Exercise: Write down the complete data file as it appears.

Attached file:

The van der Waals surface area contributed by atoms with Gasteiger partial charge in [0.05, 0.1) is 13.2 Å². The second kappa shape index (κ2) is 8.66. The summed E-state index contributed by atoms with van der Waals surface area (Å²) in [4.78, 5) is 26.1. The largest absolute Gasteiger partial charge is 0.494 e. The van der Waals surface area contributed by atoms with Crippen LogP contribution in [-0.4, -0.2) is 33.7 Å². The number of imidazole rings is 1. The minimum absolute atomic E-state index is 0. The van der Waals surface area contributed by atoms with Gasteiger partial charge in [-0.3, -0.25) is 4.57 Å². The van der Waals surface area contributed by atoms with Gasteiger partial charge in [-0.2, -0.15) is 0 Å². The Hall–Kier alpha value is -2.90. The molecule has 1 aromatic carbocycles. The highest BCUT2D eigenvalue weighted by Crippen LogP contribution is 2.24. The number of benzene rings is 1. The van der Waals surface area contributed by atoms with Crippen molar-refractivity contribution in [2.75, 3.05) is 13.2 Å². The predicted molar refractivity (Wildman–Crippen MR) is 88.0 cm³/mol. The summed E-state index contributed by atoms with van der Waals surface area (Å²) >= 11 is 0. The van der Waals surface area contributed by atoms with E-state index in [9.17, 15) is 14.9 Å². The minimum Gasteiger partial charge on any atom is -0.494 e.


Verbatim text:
The van der Waals surface area contributed by atoms with Gasteiger partial charge in [0.05, 0.1) is 13.2 Å². The second kappa shape index (κ2) is 8.66. The summed E-state index contributed by atoms with van der Waals surface area (Å²) in [4.78, 5) is 26.1. The largest absolute Gasteiger partial charge is 0.494 e. The van der Waals surface area contributed by atoms with Crippen LogP contribution in [-0.4, -0.2) is 33.7 Å². The number of imidazole rings is 1. The minimum absolute atomic E-state index is 0. The van der Waals surface area contributed by atoms with Gasteiger partial charge in [-0.3, -0.25) is 4.57 Å². The van der Waals surface area contributed by atoms with Gasteiger partial charge in [-0.2, -0.15) is 0 Å². The Hall–Kier alpha value is -2.90. The molecule has 1 aromatic carbocycles. The highest BCUT2D eigenvalue weighted by Crippen LogP contribution is 2.24. The number of benzene rings is 1. The van der Waals surface area contributed by atoms with Crippen molar-refractivity contribution in [2.75, 3.05) is 13.2 Å². The predicted molar refractivity (Wildman–Crippen MR) is 88.0 cm³/mol. The summed E-state index contributed by atoms with van der Waals surface area (Å²) >= 11 is 0. The van der Waals surface area contributed by atoms with E-state index in [9.17, 15) is 14.9 Å². The minimum Gasteiger partial charge on any atom is -0.494 e.